The Irish Constitution already contains provisions against blasphemy, however, Ireland and other countries which have similar laws or edicts have chosen largely to ignore them, given that they are impossible to define or enforce, and constitute an unreasonable restriction on free speech. Modern societies have largely recognized the importance of free speech and the benefits of the unrestricted flow of ideas. What is puzzling is that some commentators cannot even identify whose idea this was, or whether religious leaders of any denomination have pushed to have this law enacted.

Some will recall my post on the efforts of the Organization of the Islamic Conference to pass a United Nations resolution making disparagement of religion an offense around the world – even as a non-binding resolution, it is a terrifying prospect that such resolutions can even be seriously entertained in a global context.  This new law is an unreasonable and unwarranted attack on free speech and should not be tolerated. While we are turning our gaze toward Africa and threatening dire consequences if homosexuality is outlawed in Uganda, this type of petty, superstitious nonsense is actually happening in what is presumed to be the ‘civilized’ West. There are people around the world who are suffering unnecessary misery due to the efforts of supposedly well-meaning christians, and direct conflict between religious ideologies is killing hundreds, if not thousands of people a day in the Middle East, Africa and Asia.

Recently, a court in Malaysia decided it was acceptable for non-muslims to use the word ‘allah’, as long as it is not misused. Thousands are up in arms at what is seen as an insult to islam – never mind that the word ‘allah’ means ‘god’ in Arabic, and could conceivably come up in conversation in a respectful way – and this is just one of many instances where the rule of law has come up against the forces who encourage the growth of superstition and the suppression of competing ideas. The suppression of ideas, even ridiculous ones, is dangerous because it is a slippery slope from protecting one set of ideas from another to defining one idea, or ideology, as better or more worthy of promotion by a government.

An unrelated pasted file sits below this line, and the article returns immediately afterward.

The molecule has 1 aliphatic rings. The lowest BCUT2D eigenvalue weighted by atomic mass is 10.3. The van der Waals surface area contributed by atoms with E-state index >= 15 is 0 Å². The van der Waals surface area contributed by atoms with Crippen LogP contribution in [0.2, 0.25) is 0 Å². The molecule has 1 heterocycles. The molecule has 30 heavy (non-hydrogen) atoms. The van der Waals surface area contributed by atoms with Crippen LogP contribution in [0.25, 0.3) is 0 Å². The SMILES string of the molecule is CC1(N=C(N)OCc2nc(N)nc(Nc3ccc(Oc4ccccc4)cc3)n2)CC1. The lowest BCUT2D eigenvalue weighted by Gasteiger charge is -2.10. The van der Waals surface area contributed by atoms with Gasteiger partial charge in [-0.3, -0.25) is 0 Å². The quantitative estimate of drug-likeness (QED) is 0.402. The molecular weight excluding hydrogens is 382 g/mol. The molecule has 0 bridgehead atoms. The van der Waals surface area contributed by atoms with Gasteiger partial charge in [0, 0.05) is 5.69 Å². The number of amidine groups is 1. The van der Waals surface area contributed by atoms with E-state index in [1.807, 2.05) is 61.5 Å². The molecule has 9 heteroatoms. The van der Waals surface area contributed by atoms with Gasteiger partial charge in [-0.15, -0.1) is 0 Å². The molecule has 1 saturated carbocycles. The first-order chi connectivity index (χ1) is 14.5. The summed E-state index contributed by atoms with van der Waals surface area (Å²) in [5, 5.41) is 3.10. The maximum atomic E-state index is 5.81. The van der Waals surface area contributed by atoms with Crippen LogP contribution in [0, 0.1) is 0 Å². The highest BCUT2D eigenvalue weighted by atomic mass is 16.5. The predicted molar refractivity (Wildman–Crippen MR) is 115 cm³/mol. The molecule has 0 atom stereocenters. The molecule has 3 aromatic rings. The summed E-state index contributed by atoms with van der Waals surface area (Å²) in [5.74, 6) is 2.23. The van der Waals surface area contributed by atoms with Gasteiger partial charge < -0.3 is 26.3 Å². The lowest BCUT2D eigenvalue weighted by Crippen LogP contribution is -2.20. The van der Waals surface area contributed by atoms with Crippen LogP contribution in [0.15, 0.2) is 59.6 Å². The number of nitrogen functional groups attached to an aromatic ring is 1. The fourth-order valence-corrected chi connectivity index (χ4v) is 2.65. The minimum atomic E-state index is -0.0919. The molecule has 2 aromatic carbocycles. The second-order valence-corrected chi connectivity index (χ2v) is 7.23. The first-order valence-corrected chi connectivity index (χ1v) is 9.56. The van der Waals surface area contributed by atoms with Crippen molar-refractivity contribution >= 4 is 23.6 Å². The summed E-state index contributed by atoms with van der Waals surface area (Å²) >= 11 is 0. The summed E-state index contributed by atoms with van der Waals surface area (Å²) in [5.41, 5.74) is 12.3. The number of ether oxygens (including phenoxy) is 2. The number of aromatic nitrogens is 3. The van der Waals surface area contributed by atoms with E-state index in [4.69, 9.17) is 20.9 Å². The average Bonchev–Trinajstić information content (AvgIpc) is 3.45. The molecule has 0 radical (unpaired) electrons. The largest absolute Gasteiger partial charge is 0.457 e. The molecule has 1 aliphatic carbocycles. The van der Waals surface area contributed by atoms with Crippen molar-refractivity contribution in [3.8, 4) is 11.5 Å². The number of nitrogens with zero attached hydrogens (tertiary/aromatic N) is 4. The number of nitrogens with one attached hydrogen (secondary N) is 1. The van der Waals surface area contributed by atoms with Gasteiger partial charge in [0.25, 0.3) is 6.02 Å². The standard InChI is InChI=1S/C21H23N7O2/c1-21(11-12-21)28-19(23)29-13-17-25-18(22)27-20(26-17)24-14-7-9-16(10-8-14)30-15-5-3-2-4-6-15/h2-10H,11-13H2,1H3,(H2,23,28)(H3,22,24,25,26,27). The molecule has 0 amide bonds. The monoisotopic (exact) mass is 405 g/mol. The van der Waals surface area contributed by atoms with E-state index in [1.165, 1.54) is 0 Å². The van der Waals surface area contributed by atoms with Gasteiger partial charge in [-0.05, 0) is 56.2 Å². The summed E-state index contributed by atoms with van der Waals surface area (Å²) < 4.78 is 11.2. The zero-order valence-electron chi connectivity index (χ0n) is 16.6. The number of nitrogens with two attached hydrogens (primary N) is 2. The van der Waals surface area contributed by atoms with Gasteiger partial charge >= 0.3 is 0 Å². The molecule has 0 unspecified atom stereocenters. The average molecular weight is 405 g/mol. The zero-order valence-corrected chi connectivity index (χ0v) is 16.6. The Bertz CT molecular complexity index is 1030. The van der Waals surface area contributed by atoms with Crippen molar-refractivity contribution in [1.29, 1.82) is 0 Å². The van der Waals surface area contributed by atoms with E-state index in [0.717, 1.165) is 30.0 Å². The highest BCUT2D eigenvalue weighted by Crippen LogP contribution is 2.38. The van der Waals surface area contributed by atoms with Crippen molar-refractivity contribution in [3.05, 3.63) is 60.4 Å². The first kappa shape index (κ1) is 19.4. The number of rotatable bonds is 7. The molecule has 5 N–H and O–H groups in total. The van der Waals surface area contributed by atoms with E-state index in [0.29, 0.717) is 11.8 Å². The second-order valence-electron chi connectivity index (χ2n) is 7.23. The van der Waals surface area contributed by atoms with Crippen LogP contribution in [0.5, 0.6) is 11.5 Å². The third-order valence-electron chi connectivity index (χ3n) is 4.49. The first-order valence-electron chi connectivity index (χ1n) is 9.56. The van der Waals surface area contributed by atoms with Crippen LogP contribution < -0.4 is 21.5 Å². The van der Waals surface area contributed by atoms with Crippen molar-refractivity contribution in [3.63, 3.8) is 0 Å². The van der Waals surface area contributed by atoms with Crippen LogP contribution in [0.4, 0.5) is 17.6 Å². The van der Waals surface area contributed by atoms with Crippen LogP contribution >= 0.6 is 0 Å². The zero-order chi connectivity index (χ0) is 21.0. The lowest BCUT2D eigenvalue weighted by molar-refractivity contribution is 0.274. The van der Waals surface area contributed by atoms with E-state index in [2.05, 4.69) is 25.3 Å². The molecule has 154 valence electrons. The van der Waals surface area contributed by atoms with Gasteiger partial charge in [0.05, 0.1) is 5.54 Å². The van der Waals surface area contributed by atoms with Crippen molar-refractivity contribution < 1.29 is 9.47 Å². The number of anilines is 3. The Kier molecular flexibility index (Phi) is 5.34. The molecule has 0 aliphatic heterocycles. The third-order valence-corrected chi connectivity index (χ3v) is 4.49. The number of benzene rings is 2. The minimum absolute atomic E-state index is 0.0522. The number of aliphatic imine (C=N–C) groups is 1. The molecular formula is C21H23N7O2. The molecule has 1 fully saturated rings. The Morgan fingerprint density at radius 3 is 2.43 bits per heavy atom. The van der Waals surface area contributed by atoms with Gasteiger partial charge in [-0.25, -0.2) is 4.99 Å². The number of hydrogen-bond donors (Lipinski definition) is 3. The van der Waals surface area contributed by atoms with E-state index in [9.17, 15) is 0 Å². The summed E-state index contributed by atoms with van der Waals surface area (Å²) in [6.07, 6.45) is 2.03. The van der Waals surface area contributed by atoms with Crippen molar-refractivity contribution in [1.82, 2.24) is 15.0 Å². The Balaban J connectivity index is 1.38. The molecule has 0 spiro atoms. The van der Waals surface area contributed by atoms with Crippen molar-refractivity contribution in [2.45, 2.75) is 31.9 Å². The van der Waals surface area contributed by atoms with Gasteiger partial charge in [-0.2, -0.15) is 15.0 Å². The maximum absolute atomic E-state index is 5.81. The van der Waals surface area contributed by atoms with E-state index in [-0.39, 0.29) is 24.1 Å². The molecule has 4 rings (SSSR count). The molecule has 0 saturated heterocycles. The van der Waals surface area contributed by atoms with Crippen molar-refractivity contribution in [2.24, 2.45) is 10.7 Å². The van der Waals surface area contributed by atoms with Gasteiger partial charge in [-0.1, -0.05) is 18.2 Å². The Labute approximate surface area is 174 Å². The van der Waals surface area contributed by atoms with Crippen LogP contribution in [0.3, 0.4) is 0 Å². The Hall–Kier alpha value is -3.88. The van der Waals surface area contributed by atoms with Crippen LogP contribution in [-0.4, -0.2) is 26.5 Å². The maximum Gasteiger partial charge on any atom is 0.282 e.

Unless there are instances of demonstrable harm (such as are inherent in militant religions of any stripe), people should be permitted to share ideas and let the minds of others accept, debate or deny them as they see fit. It is the only way societies can grow and evolve – technology is great, but without ideas to determine its use, technology is just a tool. Moral ideas, divorced from the burden of religious dogma and developed to provide the greatest benefit for the greatest number, are the force that propels us forward as a race.

A restriction on speech is a restriction on thought, and any infringement on the right to think and speak freely is a violation of human rights, and should be regarded as a crime against humanity.

law

A legal question

The news yesterday that Bishop Raymond Lahey was discovered in possession of child pornography at the Ottawa airport during a “random” search of his laptop raises a question that probably has an already-established answer.

Up front I’ll state that I don’t believe for a minute this was a “random” search at all, it seems way too convenient.

For the sake of argument, let’s pretend I’m right – he was identified in a child pornography sting or through download activity or whatnot; let’s say the police had reason to believe that he was in possession of kiddie porn. Normally, the police would have to go through the effort of providing justification to a judge in order to get a search warrant. (At least that’s what they do on TV.)

However, a border patrol officer requires no such warrant to search your person, thus providing an ideal opportunity for a warrantless search of personal property.

My question is this – with the recent efforts to round up the purveyors of kiddie porn and the perverts who jack to it, is there communication between border patrol and police agencies? And if so, is evidence provided through border searches usable in a court?

If this was truly a random search of a laptop there would be no question that it would be usable as evidence like any other contraband discovered in such searches. However, if the police are in contact with border agencies to “watch out for” certain individuals, does this create a situation where the authorities are in reality performing illegal warrantless searches?

I don’t mean to defend this guy – he’s everything a father of two young girls loathes and would love to see locked up – a pedophile and religious. I’d just rather our employees (the government) keep our personal rights in mind when performing their work.